「何度でも」 (Nando Demo)
“Many Times”

That was a stellar ending – but surely, we had no reason to expect anything less.

Final episodes of really good anime can inspire a wade range of emotions in me. But I know I’ve experienced a truly special series when the dominant feeling is gratitude – only the very best shows, the ones that impact you meaningfully, can produce that. When it comes to Gin no Saji I can truly say that I’m glad this series exists – that it measurably made anime a better place, and contributed something of real value to the medium and indeed, something positive to the world at large. If you believe in Karma, Arakawa Hiromu and A-1 Pictures (and NoitaminA too, though I’ve been hard on it lately) score some major points here.

This was pretty much a textbook example of how to do an ending of an ongoing manga the right way. The three episodes leading up to the finale delivered incredible emotional power, and the last a reflective and wistful kind of benediction. Especially in a show like this that really tries to be about something, I can’t overstate the importance of such a coda – a chance for the audience to reflect right along with the characters on the meaning of what they’ve seen, and to appreciate the characters themselves one last time. So many shows rush headlong to the end, resolving the plot (and often not even that) in the final frames. Those kind of endings never feel satisfying to me even if they do manage to be conclusive.

I certainly wouldn’t have expected a conclusive ending for Gin no Saji – not just because the manga is ongoing, but because life is ongoing. Every day (except one) comes with a “Tsuzuku” at the end of it. Given the sort of series this is I’ll be very surprised if the eventual manga ending looks all that much different from this one. The sorts of issues the series has raised, especially in this arc – Mikage’s struggles to get into college, Komaba’s financial hardship and loss of his dream, Hachiken’s identity issues and conflicts with his parents – simply aren’t the kind that get neatly resolved. You don’t solve these sorts of problems – you cope with them and, hopefully, learn from them. And Gin no Saji is a rare bird indeed in seeming to truly understand that.

Hachiken’s trip to Sapporo was perhaps surprisingly low-key – it certainly felt that way after the time spent with Mikage and Komaba’s families, but that fits Hachiken’s situation. I was struck first by the reaction of his middle-school classmates after bumping into him at the station bookstore – they were surprised by how “normal” he seemed. Clearly being normal is something Hachiken has always struggled with as he’s tried to live out his father’s wishes for him. Yet his frustrations with his family could hardly be more normal – he’s going through a period where he’s trying to be an individual for the first time in his life, rather than the product of his parents’ ambition. And that, as anyone could tell you, is rarely an easy thing.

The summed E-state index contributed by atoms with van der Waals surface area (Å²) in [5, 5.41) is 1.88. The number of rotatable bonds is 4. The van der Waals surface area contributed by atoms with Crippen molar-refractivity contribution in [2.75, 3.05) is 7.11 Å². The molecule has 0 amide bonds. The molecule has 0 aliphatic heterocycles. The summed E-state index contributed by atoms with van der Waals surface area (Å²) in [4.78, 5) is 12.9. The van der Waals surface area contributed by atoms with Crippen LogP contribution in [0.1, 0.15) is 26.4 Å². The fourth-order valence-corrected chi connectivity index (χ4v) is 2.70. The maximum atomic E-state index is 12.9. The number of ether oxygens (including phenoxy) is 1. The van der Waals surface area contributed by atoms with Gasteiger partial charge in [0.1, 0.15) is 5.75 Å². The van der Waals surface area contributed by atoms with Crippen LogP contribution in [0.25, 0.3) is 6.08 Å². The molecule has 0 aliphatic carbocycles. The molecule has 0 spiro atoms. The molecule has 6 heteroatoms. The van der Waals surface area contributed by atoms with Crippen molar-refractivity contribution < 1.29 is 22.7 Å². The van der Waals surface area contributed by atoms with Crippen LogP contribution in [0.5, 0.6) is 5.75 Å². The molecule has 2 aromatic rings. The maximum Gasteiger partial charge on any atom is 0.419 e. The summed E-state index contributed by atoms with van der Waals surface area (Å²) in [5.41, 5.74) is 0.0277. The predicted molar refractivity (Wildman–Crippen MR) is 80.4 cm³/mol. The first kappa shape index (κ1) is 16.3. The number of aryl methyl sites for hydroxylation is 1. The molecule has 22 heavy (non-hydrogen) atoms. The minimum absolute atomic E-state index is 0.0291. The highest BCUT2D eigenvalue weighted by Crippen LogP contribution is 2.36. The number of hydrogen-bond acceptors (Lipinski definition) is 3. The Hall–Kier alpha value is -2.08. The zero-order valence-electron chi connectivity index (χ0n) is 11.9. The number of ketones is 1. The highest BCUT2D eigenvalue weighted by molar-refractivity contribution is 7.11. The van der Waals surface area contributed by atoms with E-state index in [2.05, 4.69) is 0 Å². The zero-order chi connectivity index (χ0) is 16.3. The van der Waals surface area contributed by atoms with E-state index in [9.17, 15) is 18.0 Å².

Initially, Hachiken thinks he’s lucked out by finding no one at home and that he might manage to escape with Shingo’s notebooks and never have to see his parents (and that’s a sad thing in itself). Of course we know that’s not going to happen, and their dinner together is incredibly awkward (as usual). His mother as always smiles and gamely tries to pretend nothing is wrong, and his father scowls and offers no attempts at social interaction. It’s easy to feel sorry for Hachiken’s mom – her reaction when Yuugo compliments her cooking is pretty heartbreaking – but I can’t get past the fact that she’s an enabler. By refusing to confront her husband she allows him to continue the behavior that’s driven two sons away from her, and by that measure she has to take some of the blame upon herself.

Hachi-kun really tries gamely here. He’s learned from his experiences with Aki and Komaba, and gained an appreciation for his parents’ perspective and what they’ve sacrificed for him. It’s a step forward for him to try and contain himself, and I like the analogy he uses to describe Aki’s dream – like a car with one wheel missing. Good grades, money, the dream itself – whatever it is, most adolescents (and many adults) are missing that fourth wheel, and that’s where we need to rely on others to help us find it. But when his father mocks his interest in helping Aki by asking “So – someone who failed in his studies is qualified to help someone else with theirs?” – Yuugo finally and understandably breaks. Is he like livestock, which gets sent to the slaughterhouse at the first sign of injury or illness? But then, even horses get another chance if they miss a jump – so is he even lower?